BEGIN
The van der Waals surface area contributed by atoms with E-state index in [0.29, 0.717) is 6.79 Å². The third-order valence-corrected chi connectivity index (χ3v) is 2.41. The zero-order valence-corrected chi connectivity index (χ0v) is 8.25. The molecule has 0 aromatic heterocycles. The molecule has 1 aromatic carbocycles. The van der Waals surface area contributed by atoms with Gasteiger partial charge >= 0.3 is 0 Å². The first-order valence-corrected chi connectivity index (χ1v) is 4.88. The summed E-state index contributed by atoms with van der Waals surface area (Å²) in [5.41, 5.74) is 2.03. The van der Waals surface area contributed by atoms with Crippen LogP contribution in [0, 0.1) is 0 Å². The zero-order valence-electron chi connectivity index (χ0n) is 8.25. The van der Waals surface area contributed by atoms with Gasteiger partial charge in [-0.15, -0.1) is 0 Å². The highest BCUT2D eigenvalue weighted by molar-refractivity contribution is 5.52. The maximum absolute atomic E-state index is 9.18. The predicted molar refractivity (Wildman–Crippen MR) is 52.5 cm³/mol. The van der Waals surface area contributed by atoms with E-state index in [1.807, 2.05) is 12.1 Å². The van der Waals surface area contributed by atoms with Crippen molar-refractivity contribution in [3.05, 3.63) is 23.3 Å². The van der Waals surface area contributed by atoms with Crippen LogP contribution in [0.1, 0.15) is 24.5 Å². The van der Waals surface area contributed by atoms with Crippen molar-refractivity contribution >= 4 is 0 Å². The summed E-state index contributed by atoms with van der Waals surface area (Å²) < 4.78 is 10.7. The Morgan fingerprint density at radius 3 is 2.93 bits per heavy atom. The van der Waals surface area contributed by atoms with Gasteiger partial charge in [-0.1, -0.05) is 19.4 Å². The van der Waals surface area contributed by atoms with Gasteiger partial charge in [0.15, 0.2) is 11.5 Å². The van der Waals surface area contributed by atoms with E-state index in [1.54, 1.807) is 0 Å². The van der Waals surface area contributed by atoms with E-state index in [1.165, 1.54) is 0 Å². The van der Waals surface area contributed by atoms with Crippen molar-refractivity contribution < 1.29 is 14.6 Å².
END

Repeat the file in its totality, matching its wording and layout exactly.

The van der Waals surface area contributed by atoms with E-state index in [0.29, 0.717) is 6.79 Å². The third-order valence-corrected chi connectivity index (χ3v) is 2.41. The zero-order valence-corrected chi connectivity index (χ0v) is 8.25. The molecule has 0 aromatic heterocycles. The molecule has 1 aromatic carbocycles. The van der Waals surface area contributed by atoms with Gasteiger partial charge >= 0.3 is 0 Å². The first-order valence-corrected chi connectivity index (χ1v) is 4.88. The summed E-state index contributed by atoms with van der Waals surface area (Å²) in [5.41, 5.74) is 2.03. The van der Waals surface area contributed by atoms with Crippen LogP contribution in [0, 0.1) is 0 Å². The zero-order valence-electron chi connectivity index (χ0n) is 8.25. The van der Waals surface area contributed by atoms with Gasteiger partial charge in [-0.15, -0.1) is 0 Å². The highest BCUT2D eigenvalue weighted by molar-refractivity contribution is 5.52. The maximum absolute atomic E-state index is 9.18. The predicted molar refractivity (Wildman–Crippen MR) is 52.5 cm³/mol. The van der Waals surface area contributed by atoms with E-state index in [1.807, 2.05) is 12.1 Å². The van der Waals surface area contributed by atoms with Crippen molar-refractivity contribution in [3.05, 3.63) is 23.3 Å². The van der Waals surface area contributed by atoms with Crippen LogP contribution in [0.1, 0.15) is 24.5 Å². The van der Waals surface area contributed by atoms with Crippen molar-refractivity contribution >= 4 is 0 Å². The summed E-state index contributed by atoms with van der Waals surface area (Å²) < 4.78 is 10.7. The Morgan fingerprint density at radius 3 is 2.93 bits per heavy atom. The van der Waals surface area contributed by atoms with Gasteiger partial charge in [-0.1, -0.05) is 19.4 Å². The van der Waals surface area contributed by atoms with Gasteiger partial charge in [0.15, 0.2) is 11.5 Å². The van der Waals surface area contributed by atoms with E-state index in [1.54, 1.807) is 0 Å². The van der Waals surface area contributed by atoms with E-state index in [1.165, 1.54) is 0 Å². The van der Waals surface area contributed by atoms with Crippen molar-refractivity contribution < 1.29 is 14.6 Å².